JKLF’s ceasefire in 1994 was brokered by US, UK: Yasin Malik

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The JKLF Chairman, Muhammad Yasin Malik addressing the press conference in Srinagar.

By Muheet ul Islam


The Jammu Kashmir Liberation Front (JKLF) chairman Muhammad Yasin Malik, today said that the 1994 unilateral ceasefire by JKLF was brokered by the United States of America and United Kingdom.

After twelve days of detention during JKLF’s “voluntary arrest movement”, Malik was released on Tuesday from the Srinagar central jail. While addressing a press conference in Ahdoos  hotel, Srinagar, Malik said that the ceasefire of 1994 by armed-JKLF was brokered by United States of America and United Kingdom and named a few members of the Indian civil society who convinced the party for ceasefire.

“After JKLF started armed struggle in late eighties, World powers and Indian civil society were asking us to abandon the violent movement and start non-violent movement. They promised us their support in our struggle if we would transit our movement,” said Malik.

Malik added that the United States, United Kingdom and European Union through their embassies in New Delhi were engaged with them for the ceasefire.

“In 1993 when I was shifted to hospital from prison, Kuldip Nayar met me and said ‘If you could trust white men, why not us?” said Malik. Another person who, Malik said, played a role in the ceasefire was the grandson of Mohandas Karamchand Gandhi, Jagmohan Gandhi.

“If India continues with its repression of interrogation on the youth, which it started after peaceful uprisings of 2008 and 2010, these things cannot be over ruled. We were treated in the same manner before we picked the gun in late eighties,” Malik added, while talking about the role of the new generation in the movement.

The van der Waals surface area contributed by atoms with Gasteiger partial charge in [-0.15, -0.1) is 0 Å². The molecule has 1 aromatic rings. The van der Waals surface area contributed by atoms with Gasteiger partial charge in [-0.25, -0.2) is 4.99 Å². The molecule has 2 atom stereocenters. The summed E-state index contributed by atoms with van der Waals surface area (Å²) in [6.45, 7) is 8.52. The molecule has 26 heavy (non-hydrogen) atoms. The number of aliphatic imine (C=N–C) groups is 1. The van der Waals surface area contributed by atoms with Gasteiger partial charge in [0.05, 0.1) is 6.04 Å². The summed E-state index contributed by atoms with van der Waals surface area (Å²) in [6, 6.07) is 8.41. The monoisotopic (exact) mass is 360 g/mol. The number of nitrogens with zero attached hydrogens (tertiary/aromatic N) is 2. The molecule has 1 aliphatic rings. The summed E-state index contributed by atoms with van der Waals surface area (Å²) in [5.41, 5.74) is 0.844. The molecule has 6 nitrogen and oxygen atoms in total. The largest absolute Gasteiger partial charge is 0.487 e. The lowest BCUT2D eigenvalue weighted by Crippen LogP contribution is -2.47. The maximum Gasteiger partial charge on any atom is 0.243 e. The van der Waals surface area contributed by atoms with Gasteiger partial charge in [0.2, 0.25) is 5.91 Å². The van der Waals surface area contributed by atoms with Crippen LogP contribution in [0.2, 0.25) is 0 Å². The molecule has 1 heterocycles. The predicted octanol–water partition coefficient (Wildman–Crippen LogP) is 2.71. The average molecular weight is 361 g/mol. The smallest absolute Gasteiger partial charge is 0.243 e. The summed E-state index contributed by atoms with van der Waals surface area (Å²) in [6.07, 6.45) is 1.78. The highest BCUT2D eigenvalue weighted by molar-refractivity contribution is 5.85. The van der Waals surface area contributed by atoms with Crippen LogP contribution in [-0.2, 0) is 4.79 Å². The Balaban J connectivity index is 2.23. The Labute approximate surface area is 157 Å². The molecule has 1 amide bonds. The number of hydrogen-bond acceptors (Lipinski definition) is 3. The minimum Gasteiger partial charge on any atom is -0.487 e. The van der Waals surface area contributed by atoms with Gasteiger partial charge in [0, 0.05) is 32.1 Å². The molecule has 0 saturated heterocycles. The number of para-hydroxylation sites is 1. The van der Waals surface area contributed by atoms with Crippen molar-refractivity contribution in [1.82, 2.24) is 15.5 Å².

Reacting to the on-going Indo-Pak tensions on Line of Control- a de facto border, Malik said, “As far as there is Kashmir issue, these things will continue. Although we are not against Indo Pak trade and friendship, but the Kashmir needs to be solved.”

The JKLF has been running a campaign to press for the release of prisoners, most of who are serving life sentences or have been sentenced to death. Announcing the next phase of the programme, Malik said, there will be two programmes in each month. “One is sit-in protest at Srinagar’s Pratap Park, while another is Candle light march at evening,” he said.

The focus will be prisoners, Malik said, and we want all other groups to cooperate with us. He announced a 48 hour ‘Hunger strike protest” in Delhi’s Jantar Mantar in which, he said, they want to engage Indian civil society and a public trail will be held for our prisoners.

Malik had gone across the Line of Control in 1988 with Late Ashfaq Majeed, Late Sheikh Abdul Hameed and Javid Ahamd Mir- to return as trained rebels and launched the first armed struggle against Indian rule in Kashmir under JKLF. Ashfaq and Hameed were killed in gun battles with the Indian forces in 1990 and 1992 respectively. In 1994, JKLF laid down the arms and called for ceasefire.

Photograph by Shahid Tantray


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